I recently ordered HRDCVR, a hard bound magazine created by journalists Danyel Smith and her husband and partner Elliott Wilson. I have yet to make my way through the entire magazine, but it is one-of-a-kind, indeed. HRDCVR reminds me of what journalism can and ought to be. All of the edges, contours, and weight of human experience cannot be encapsulated in an object, publication, or thing. Yet it is possible to create something that touches upon seemingly disparate interactions and observations and ties them together to show how similar and different we are to one another. Not a simple task, but HRDCVR certainly rises to the occasion. This publication forced me to think about my writing and creative practices. Last year was great, despite the circuitous and unnerving path of emotions and feelings around my professional, academic, and personal work. So, receiving HRDCVR was refreshing and motivating.
My only criticism is that it is only published once (limited edition). But this is also a larger critique and systemic issue within the ecosystem(s) of mainstream versus alternative, niche media. I love print, but it is SO DAMN difficult to pull something off like this. Having worked on print publications (from academic to general interest), it is not easy. You put your heart, soul, and many sleepless nights just to get things right and you never know how it’s going to reach people or if people will even care. But I’m ecstatic that Smith and Wilson created this gift for everyone (really, everyone / #newevery1) and put a wonderful and talented team of people to create this publication. It inspires me to act and continue doing what I do.
What follows are a few shots of Issue No. 1089 of 2000, which I will certainly value for years (and not sell on eBay) and my answers to their #passionatlas prompts. Enjoy!
My answers to the HRDCVR #passionatlas prompts:
I don’t regret: being with any of my exes and lovers. Intimacy takes practice. It doesn’t come easily to anyone and we aren’t born knowing what intimacy is or can be. It is an abstract idea. The dictionary definition of intimacy is, “a close, familiar, and usually affectionate or loving personal relationship with another person or group.” But this is something we learn to do over time by being vulnerable, making mistakes, being hurt, and hurting another. Intimacy isn’t just about sex. It’s about a closeness with another human being. Despite the slow demise or sudden break of intimacy, I (still) don’t regret being with my exes and lovers. Even if I don’t have the fondest memories of (some of the) people I’ve been with, those individuals have brought experience, knowledge, and light to steer me in the right direction.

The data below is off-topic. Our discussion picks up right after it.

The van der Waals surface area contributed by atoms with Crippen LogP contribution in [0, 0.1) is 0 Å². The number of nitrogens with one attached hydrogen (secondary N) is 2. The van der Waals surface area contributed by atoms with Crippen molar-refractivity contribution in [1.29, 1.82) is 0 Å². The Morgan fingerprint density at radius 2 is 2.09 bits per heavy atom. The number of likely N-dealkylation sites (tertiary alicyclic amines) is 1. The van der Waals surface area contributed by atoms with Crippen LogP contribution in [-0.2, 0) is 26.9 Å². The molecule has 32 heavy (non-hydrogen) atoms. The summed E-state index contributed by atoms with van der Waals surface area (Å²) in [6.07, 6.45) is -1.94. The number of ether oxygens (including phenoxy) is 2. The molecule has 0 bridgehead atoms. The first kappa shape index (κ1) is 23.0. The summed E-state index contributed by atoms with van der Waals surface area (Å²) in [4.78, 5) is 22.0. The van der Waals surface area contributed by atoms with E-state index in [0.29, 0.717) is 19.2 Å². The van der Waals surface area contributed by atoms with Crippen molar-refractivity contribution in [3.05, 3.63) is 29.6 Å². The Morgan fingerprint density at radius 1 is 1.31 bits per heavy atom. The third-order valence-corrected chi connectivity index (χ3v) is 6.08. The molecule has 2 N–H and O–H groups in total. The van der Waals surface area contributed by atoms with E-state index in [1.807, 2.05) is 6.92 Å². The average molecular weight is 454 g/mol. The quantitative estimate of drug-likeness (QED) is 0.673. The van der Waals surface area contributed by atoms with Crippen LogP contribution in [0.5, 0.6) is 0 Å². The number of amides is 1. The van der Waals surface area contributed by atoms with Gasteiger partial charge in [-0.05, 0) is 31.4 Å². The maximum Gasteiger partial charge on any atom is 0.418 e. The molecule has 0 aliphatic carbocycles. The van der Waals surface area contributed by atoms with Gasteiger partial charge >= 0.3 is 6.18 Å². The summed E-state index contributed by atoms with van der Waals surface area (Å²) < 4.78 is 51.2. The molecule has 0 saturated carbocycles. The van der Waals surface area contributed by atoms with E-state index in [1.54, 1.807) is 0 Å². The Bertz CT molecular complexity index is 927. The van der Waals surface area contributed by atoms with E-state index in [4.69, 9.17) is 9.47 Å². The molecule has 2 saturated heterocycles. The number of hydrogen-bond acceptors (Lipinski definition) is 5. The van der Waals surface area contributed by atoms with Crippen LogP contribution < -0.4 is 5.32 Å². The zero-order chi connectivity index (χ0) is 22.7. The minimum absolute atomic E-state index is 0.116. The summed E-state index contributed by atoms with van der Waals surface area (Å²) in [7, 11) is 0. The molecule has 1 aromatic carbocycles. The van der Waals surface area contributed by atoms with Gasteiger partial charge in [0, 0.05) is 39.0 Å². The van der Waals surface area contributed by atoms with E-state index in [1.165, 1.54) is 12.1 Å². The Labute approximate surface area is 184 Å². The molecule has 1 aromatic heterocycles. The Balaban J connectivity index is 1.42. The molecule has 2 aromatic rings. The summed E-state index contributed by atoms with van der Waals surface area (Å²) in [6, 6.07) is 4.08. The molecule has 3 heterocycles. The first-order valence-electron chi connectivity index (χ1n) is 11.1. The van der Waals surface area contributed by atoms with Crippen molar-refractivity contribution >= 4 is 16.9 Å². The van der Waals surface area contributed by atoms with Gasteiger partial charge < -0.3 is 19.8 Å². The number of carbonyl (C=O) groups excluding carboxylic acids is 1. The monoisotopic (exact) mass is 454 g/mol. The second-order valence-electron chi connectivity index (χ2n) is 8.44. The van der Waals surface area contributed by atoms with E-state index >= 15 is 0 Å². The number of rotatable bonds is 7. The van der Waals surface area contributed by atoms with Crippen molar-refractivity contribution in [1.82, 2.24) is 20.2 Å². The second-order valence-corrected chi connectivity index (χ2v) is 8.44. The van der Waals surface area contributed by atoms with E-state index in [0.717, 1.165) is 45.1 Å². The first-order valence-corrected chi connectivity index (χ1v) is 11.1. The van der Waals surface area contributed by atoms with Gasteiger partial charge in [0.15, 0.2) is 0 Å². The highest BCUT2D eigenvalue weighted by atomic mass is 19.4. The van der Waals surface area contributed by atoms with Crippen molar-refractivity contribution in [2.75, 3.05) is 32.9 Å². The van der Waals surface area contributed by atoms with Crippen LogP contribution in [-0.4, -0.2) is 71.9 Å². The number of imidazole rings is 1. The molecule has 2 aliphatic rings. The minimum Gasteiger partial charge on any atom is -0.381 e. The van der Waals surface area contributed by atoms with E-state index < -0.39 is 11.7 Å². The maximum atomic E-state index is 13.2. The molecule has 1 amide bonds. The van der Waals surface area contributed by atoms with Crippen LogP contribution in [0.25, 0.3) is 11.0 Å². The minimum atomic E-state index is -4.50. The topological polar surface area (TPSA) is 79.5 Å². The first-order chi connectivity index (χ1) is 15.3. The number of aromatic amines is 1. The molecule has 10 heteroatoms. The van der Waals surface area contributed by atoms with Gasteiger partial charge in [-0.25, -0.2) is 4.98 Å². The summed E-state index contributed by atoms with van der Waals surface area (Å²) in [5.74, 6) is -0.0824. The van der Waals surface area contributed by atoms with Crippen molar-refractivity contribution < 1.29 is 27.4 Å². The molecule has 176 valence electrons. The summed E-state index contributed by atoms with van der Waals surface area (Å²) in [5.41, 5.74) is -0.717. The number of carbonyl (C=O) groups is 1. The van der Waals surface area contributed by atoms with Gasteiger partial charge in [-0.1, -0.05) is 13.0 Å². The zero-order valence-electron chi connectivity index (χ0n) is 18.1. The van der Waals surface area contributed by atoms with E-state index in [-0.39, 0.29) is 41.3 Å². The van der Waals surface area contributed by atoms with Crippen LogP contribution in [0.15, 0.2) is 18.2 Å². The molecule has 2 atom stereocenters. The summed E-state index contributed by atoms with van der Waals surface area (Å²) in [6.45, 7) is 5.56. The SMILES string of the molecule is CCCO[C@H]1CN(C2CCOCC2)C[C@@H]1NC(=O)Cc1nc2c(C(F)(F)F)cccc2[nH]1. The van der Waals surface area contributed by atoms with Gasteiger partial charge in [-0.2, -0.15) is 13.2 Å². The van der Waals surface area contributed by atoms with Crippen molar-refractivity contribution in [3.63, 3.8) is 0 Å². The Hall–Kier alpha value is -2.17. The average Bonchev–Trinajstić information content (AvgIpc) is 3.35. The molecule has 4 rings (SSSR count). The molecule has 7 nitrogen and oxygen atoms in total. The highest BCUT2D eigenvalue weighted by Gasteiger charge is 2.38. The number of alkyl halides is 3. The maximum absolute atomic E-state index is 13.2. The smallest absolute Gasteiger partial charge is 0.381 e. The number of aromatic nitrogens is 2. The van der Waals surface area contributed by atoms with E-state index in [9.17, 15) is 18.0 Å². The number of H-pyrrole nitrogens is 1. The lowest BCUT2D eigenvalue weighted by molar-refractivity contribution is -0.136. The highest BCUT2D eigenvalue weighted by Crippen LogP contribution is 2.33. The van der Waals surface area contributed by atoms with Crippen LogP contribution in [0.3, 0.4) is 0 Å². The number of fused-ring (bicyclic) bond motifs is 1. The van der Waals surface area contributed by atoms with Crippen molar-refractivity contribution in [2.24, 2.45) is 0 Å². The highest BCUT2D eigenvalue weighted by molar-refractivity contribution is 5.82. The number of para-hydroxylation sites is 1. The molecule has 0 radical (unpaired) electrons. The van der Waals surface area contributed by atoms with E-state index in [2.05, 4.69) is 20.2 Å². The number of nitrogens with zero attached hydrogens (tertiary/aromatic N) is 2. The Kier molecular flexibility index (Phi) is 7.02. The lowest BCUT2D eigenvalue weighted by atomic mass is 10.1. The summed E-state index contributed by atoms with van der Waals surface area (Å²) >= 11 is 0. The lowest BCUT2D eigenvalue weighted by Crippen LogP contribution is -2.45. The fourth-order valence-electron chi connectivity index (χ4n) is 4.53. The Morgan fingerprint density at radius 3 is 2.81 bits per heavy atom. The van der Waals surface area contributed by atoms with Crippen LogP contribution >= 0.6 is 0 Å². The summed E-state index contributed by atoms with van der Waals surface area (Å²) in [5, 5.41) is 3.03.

Now, I want: to be better at shushing the harsh and, sometimes, abusive, inner critic. I am ready to be the person I’m meant to be. I’ve had a few decades to practice and timing is different for everyone. It’s hard to flip losses and failure into something positive, but I’ve learned over the years that “failure is feedback.” Even the most seemingly confident person has a hard time loving themselves from time to time.
I will die for: my mother and if I had a child or children…I would die for them too. I’m certain.
If I weren’t doing [this job/thing/gig/life choice], I would be: If I weren’t doing clinical research; I would be writing, editing, teaching, and curating (full time).
Why are you still alive? Through a figurative lens, my parents are the reason why I’m still alive. Everything I learned from them were modes of survival throughout the different stages and aspects of my life. In a literal reading of the question, I am still alive because of the fast thinking doctor and staff (in 2010) that hooked me up to a ventilator and kept me alive when my respiratory system shut down during surgery. I woke up on the ventilator (not a good thing) and human touch stabilized my already fragile heart from going into complete shock and possible failure (again). I will never forget that nurse.
When my attitude is “kiss my ass,” it’s because: I see through someone’s bullshit. I can see it in someone’s face, the way they smile, tell a story, or rush through listening to me or another person. It’s all in the little gestures and the attention someone gives me or another person. I can feel when a person doesn’t give a shit or possesses very little to no compassion. When a person is not present, but expects me to be present for them and there is no reciprocity. Plain and simple.